When I asked to review the URSA Studio Viewfinder Blackmagic wondered if I would try the viewfinder with the TV Station where I work. Here is the one big problem with this. All of the TV stations I know now use robotic cameras in their studio. Across the country TV stations are going robotic in the studio, hubbing master control, and potentially hubbing graphic departments. Not all of the TV stations, but a larger portion are moving in that direction. Who I see using the URSA Studio Viewfinder is not a TV News Station. I see websites like “Tested” and online video creators like “Rated Red” make great use out of the URSA Mini / Studio Viewfinder combo. Those hungrier upstarts may be more interested in achieving a different look in the video than established tv stations where an older generation still holds the controls. Plus, a website like “Tested” can shoot in their studio and out in the field with the same camera whereas a TV station is going to have dedicated cameras for their studio and dedicated field cameras.

Priced at $1795

For less than two thousand dollars this is a good buy. If you shoot a lot of TV productions and use the Blackmagic URSA Mini, or even the URSA Mini Pro then this is the Studio Viewfinder for you. Yep, I’m capt obvious with my last statement. The key will be finding the right lens and lens controllers so you can operate from the rear of the camera. I think the Fujinon 19-90mm, 20-120mm, and Canon 17-120mm may be excellent choices for lenses for a live tv camera kit for the URSA Mini and the URSA Studio Viewfinder. Either way, finding the best way to shoot a more like a traditional tv production will help you stay comfortable and able to shoot for long periods of time. Personally, I would love to see some of the features found in the URSA Studio Viewfinder into the Video Assist and 4K Video Assist. Features like isolating color channels and a removable sunshade.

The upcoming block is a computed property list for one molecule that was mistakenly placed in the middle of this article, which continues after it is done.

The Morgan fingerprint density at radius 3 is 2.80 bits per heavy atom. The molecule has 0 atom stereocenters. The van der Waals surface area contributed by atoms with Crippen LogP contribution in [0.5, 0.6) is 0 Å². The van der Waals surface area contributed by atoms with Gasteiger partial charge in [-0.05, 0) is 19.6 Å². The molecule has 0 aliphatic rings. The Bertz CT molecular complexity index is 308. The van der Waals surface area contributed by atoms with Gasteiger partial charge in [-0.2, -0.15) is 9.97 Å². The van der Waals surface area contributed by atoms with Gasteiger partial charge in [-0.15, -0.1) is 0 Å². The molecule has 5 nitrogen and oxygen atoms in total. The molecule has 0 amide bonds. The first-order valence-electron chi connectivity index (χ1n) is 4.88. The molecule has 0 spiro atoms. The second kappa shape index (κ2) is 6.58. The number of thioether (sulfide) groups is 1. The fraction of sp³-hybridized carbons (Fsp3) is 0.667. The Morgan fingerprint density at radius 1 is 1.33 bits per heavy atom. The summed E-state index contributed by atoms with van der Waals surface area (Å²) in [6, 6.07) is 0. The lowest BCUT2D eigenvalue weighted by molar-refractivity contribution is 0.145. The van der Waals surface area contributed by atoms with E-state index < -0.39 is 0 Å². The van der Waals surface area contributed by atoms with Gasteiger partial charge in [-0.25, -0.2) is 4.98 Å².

URSA Studio Viewfinder Specs:

Screen Size: 7″
Resolution: 1920 x 1200
Format Support 1920 x 1080p: 60/59.94/50/30/29.97/25/24/23.98
1920 x 1080i: 60/59.94/50
1280 x 720p: 60/59.94/50
Color Space REC 601
REC 709
REC 2020
Color Sampling YUV: 4:2:2
RGB: 4:4:4
Color Precision 10-Bit
Connectors 1 x 3G/HD-SDI (BNC), input
1 x 4-Pin XLR, power
1 x USB type C (for initial setup and updates)
SMPTE Compliance SMPTE 259M, SMPTE 292M, SMPTE 296M, and SMPTE 425M 2084
Environmental Operating: 32 to 104°F / 0 to 40°C
Storage: -4 to 140°F / -20 to 60°C
Relative Humidity: 0 to 90% Non-condensing
Dimensions 11.9 x 13.0″ / 30.4 x 33.1 cm
Weight 5.9 lb / 2.7 kg

URSA Studio Viewfinder
URSA Studio Viewfinder

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Brian Hallett, is an award winning cameraman, editor, and producer. He has shot everything from Network broadcast news, promotional image campaigns, music videos, short films, and documentaries. Check out his reel at hallett-brian.com